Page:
Global Interests, Local Failures

Penan men, Dennis (L) and Adonis (R), walk down a logging road, one of a network of logging roads used by Shin Yang Group to "selectively" log 6 months before. Bulldozers ripped straight up the mountain to cut down the biggest rainforest trees as quickly as possible. Now they have left behind a wounded forest, arboreal debris strewn all along the perimeter of this road, through once-productive hunting grounds for the Penan across the Akah River in Long Benali. The numbers of wild animals, like wild boars, monkeys, deer, hornbills, etc. have dropped off precipitously. In the heart of the Borneo Rainforest, Sarawak, Malaysia.

Peruvian miners turn rain forest into wastelands. Corruption and mismanagement keep West Africans from clean drinking water. Hear these and other stories from international journalists who are mapping the impact of globalization on people and the planet.

Join us Thursday evening, April 12, for a panel discussion on what it takes for journalists to accurately tell international stories that have economic, scientific, cultural, political and public health impact; and how these complex, global subjects are still being covered well, even as journalism reinvents itself online and via social media. Our panelists will be:

Ameto Akpe is the foreign affairs and energy correspondent for BusinessDay newspaper in Nigeria. Akpe’s recent reports expose mismanagement of the country’s water resources.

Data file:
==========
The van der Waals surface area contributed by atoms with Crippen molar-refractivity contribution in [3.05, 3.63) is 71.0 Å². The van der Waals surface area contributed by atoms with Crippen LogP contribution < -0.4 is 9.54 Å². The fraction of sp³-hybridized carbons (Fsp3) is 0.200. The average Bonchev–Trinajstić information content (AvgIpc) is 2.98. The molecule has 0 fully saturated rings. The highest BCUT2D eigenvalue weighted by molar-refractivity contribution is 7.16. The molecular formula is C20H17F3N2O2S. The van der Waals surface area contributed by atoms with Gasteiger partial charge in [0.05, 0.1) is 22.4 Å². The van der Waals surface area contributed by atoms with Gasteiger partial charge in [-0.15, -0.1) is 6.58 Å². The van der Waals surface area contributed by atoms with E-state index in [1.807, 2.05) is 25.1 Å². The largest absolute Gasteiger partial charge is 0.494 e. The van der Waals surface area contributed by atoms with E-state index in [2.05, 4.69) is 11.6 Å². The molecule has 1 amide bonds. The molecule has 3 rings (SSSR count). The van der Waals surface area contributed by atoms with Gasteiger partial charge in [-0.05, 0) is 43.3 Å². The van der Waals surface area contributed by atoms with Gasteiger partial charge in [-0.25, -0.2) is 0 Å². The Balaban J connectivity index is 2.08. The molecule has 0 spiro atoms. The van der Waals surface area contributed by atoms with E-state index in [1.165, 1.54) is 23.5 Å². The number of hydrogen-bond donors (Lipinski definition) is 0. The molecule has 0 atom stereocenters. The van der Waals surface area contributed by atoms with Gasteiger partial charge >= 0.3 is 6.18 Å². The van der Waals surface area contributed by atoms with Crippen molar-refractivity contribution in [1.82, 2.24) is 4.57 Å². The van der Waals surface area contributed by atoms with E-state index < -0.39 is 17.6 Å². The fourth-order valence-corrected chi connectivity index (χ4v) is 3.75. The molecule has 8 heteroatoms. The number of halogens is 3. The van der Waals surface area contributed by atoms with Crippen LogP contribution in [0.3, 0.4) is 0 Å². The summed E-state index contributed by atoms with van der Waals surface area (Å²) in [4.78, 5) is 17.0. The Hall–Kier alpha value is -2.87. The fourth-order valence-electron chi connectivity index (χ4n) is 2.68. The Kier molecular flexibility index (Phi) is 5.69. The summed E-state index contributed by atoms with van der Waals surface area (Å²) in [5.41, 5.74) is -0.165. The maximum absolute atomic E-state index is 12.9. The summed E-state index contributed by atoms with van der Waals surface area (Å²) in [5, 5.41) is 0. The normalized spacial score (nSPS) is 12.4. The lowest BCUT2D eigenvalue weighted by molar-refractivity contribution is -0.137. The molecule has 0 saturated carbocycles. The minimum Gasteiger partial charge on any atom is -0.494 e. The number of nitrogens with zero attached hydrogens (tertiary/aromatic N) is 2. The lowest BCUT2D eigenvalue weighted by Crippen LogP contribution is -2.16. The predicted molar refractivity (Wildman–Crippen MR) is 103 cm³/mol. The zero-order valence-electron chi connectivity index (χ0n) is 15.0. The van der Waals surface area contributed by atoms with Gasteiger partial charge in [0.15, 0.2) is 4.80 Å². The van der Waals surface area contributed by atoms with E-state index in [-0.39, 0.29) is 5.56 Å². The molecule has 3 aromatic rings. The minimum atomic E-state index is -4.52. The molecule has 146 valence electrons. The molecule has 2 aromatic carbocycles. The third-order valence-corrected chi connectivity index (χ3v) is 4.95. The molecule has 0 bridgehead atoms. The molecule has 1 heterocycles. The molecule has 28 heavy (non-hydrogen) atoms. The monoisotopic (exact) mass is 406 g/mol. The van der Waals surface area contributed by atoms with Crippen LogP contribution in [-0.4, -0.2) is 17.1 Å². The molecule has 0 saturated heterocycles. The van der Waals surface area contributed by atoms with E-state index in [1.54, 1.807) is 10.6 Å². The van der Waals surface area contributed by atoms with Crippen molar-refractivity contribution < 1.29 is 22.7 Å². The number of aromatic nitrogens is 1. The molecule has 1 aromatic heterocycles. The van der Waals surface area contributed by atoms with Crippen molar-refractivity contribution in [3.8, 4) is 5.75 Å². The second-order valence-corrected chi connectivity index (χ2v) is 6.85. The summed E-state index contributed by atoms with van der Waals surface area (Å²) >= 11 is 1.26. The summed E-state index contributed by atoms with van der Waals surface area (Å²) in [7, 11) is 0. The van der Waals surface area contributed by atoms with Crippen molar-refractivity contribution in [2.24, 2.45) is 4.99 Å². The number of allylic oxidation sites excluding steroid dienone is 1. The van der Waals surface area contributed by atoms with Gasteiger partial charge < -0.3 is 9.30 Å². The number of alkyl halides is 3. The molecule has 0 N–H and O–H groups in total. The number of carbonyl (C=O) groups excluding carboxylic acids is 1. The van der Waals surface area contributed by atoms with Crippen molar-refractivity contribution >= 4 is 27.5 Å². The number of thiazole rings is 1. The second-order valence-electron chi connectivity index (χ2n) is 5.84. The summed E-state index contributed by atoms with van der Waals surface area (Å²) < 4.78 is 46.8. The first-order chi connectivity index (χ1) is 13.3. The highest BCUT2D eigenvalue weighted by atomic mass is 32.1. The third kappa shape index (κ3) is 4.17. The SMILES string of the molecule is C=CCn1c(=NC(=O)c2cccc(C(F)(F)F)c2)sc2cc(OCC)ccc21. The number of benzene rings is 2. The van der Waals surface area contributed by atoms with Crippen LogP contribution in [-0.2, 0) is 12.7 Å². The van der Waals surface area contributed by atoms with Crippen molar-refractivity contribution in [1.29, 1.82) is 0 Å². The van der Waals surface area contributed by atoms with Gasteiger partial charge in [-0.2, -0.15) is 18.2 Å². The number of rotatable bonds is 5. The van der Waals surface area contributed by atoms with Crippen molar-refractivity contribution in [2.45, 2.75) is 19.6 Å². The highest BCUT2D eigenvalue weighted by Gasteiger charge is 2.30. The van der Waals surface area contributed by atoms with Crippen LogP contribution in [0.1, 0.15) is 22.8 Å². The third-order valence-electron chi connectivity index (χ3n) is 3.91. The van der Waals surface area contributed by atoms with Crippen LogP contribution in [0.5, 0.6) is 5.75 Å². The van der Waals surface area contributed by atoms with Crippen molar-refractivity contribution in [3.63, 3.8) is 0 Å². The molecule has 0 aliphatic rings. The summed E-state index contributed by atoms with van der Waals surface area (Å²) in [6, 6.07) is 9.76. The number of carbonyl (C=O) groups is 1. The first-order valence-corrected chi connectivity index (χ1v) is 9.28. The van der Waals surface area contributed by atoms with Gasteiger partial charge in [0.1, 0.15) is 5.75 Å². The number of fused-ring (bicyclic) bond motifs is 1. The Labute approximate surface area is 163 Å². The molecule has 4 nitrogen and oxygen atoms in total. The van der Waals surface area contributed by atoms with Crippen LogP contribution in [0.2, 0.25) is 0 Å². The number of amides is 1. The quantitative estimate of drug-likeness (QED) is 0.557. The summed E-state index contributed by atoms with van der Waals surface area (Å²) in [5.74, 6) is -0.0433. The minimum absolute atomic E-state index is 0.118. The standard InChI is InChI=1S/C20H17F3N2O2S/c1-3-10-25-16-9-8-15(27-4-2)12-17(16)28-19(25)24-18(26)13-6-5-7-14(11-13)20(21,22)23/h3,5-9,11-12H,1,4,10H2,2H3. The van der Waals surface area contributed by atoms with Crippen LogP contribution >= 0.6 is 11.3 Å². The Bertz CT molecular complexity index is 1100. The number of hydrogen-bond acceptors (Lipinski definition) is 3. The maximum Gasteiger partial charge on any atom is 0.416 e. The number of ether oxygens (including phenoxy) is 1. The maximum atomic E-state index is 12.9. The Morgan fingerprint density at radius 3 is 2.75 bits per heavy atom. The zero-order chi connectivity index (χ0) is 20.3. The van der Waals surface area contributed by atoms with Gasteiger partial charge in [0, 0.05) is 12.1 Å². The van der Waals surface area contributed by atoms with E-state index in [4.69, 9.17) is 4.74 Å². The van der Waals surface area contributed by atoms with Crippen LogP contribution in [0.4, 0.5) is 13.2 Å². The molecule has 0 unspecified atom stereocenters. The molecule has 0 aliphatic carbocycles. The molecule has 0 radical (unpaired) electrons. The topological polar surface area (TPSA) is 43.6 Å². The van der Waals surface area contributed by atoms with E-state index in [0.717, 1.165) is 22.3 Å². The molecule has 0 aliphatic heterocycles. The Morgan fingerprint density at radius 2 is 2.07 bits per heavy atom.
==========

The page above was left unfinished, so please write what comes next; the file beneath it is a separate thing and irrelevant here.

Stefanie Friedhoff (moderator) is special projects manager at the Nieman Foundation for Journalism at Harvard. A 2001 Nieman Fellow, she also is a freelance journalist and science writer for U.S. and European media.
Tom Hundley is senior editor at the Pulitzer Center. He spent 21 years at the Chicago Tribune, including 18 years as a foreign correspondent that took him to more than 60 countries.
Cristine Russell is a science writer with three decades of experience. She is a contributing editor for Columbia Journalism Review, a correspondent for TheAtlantic.com, and president of the Council for the Advancement of Science Writing. She is an adjunct lecturer at HKS and senior fellow at the Belfer Center for Science & International Affairs.
Stephen Sapienza is an Emmy Award-winning news and documentary producer who has reported human security stories from across the globe for PBS NewsHour, Al Jezeera, and CNN. His recent work focuses on the impact of extractive industries and access to clean water.

This program is part of the Nieman Foundation’s collaboration with the Pulitzer Center on Crisis Reporting in Washington, D.C., and will feature two ongoing Pulitzer Center reporting projects:

Global Goods, Local Costs,” which assigns journalists around the world to trace the hidden costs for both people and the environment of the rising demand for raw materials used to produce consumer goods.

Waiting for Water,” which pairs U.S. journalists with West African colleagues to follow up on promises by governments and aid organizations to improve water and sanitation and pushes for more accountability from all involved.

Thursday, April 12, 7-9 p.m.

Walter Lippmann House
1 Francis Ave.
Cambridge, Mass.

A wine and cheese reception will follow the discussion.

EVENT VIDEO NOW HERE: http://www.nieman.harvard.edu/Microsites/GlobalInterests/LocalFailures/Video.aspx